“In support of Bang’s knowledge”, he goes on, “plaintiffs cite to the following undisputed facts: Bang maintains supervision, direction, and control over the influencer videos through Bang’s ‘audit team’. Bang’s audit team ensures the influencers’ compliance with Bang’s social media guidelines, the platforms’ respective social media guidelines, and relevant laws, including but not limited to copyright laws”.

However, “in response, Bang argues that knowledge of the videos is not the same as knowledge of the infringement and there is evidence from which a reasonable juror could infer Bang reasonably believed that the influencers’ use of plaintiffs’ copyrighted works was not prohibited. The court agrees”.

So, “while plaintiffs have submitted evidence from which a reasonable juror could conclude that Bang knew or had reason to know of the influencers’ infringement, Bang has also submitted evidence from which a juror could conclude that Bang reasonably and in good faith believed that its use – and thereby the influencers’ use – of plaintiffs’ copyrighted works was not barred by law”.

And “while plaintiffs have offered significant evidence to rebut Bang’s evidence, it is not the province of the court to weigh the credibility of evidence on a motion for summary judgment. Accordingly, disputes of fact remain regarding whether Bang knew or had reason to know of the infringing conduct”.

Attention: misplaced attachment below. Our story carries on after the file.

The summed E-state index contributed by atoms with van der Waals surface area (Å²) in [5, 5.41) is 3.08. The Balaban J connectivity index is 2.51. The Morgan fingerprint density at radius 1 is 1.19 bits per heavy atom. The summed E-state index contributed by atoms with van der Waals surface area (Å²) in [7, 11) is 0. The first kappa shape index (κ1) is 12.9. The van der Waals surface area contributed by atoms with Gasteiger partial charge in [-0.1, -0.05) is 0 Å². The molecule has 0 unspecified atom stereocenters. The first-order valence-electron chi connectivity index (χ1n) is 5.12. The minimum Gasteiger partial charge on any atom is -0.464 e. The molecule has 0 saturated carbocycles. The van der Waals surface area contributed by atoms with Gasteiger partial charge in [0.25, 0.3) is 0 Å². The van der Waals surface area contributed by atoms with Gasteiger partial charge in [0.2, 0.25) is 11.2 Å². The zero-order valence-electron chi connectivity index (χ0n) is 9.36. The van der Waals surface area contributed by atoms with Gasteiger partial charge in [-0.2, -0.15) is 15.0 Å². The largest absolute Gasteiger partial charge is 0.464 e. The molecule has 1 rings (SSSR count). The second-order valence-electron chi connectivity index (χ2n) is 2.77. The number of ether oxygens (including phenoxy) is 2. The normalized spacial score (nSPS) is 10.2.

In terms of the vicarious infringement claim, Sony needs to demonstrate that Bang had a certain degree of control over the influencer videos and benefited from them commercially. In Universal’s case, the judge ruled that the major had only done the first of those two things. But, Sony has successfully ticked both boxes.

“The court finds that plaintiffs have met their burden at summary judgment as to the requisite control element of vicarious infringement claim based on Bang’s failure to exercise its right to stop or limit the Bang influencer’s direct infringement”, he says. “The second element of a vicarious infringement claim is direct financial benefit”.

“It is apparent from the record that Bang earned a direct financial benefit from the infringement”, he goes on. “First, it is undisputed that Bang markets its products through social media posts, including by engaging influencers to promote and market Bang and its related products through the influencers’ videos on social media platforms”.